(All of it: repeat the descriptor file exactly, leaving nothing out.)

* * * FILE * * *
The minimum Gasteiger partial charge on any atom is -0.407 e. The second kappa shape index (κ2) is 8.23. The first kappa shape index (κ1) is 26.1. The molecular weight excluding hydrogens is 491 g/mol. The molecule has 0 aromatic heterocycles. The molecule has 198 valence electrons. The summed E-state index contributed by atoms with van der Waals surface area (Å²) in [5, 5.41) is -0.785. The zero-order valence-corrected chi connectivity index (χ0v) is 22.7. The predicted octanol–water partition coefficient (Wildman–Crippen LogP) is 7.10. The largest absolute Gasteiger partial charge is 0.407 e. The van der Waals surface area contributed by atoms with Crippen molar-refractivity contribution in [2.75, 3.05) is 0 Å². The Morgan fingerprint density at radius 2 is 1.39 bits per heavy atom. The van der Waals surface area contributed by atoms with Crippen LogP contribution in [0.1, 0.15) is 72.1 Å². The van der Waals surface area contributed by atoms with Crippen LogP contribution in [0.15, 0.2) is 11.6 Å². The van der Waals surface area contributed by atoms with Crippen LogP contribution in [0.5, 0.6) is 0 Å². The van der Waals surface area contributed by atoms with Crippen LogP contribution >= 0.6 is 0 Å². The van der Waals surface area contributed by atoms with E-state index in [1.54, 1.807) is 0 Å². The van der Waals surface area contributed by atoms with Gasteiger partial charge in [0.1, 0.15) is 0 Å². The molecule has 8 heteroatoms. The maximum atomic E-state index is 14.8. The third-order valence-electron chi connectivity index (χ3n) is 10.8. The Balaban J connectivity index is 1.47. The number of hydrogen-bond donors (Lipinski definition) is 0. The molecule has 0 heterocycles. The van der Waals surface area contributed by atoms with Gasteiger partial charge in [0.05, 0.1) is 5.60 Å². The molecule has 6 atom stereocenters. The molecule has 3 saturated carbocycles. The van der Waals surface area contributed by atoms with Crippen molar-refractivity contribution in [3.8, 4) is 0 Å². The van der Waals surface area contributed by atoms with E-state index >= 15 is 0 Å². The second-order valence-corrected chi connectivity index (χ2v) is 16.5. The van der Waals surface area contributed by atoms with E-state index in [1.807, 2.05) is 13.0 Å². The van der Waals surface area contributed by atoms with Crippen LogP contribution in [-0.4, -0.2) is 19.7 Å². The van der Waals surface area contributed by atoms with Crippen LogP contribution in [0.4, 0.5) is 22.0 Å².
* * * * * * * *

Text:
The minimum Gasteiger partial charge on any atom is -0.407 e. The second kappa shape index (κ2) is 8.23. The first kappa shape index (κ1) is 26.1. The molecular weight excluding hydrogens is 491 g/mol. The molecule has 0 aromatic heterocycles. The molecule has 198 valence electrons. The summed E-state index contributed by atoms with van der Waals surface area (Å²) in [5, 5.41) is -0.785. The zero-order valence-corrected chi connectivity index (χ0v) is 22.7. The predicted octanol–water partition coefficient (Wildman–Crippen LogP) is 7.10. The largest absolute Gasteiger partial charge is 0.407 e. The van der Waals surface area contributed by atoms with Crippen molar-refractivity contribution in [2.75, 3.05) is 0 Å². The Morgan fingerprint density at radius 2 is 1.39 bits per heavy atom. The van der Waals surface area contributed by atoms with Crippen LogP contribution in [0.1, 0.15) is 72.1 Å². The van der Waals surface area contributed by atoms with Crippen LogP contribution in [0.15, 0.2) is 11.6 Å². The van der Waals surface area contributed by atoms with Crippen LogP contribution in [0.5, 0.6) is 0 Å². The van der Waals surface area contributed by atoms with Crippen LogP contribution >= 0.6 is 0 Å². The van der Waals surface area contributed by atoms with E-state index in [1.54, 1.807) is 0 Å². The van der Waals surface area contributed by atoms with Gasteiger partial charge in [0.1, 0.15) is 0 Å². The molecule has 8 heteroatoms. The maximum atomic E-state index is 14.8. The third-order valence-electron chi connectivity index (χ3n) is 10.8. The Balaban J connectivity index is 1.47. The number of hydrogen-bond donors (Lipinski definition) is 0. The molecule has 0 heterocycles. The van der Waals surface area contributed by atoms with Gasteiger partial charge in [0.05, 0.1) is 5.60 Å². The molecule has 6 atom stereocenters. The molecule has 3 saturated carbocycles. The van der Waals surface area contributed by atoms with Crippen molar-refractivity contribution in [3.8, 4) is 0 Å². The van der Waals surface area contributed by atoms with E-state index >= 15 is 0 Å². The second-order valence-corrected chi connectivity index (χ2v) is 16.5. The van der Waals surface area contributed by atoms with E-state index in [1.807, 2.05) is 13.0 Å². The van der Waals surface area contributed by atoms with Crippen LogP contribution in [-0.4, -0.2) is 19.7 Å². The van der Waals surface area contributed by atoms with Crippen LogP contribution in [0.4, 0.5) is 22.0 Å².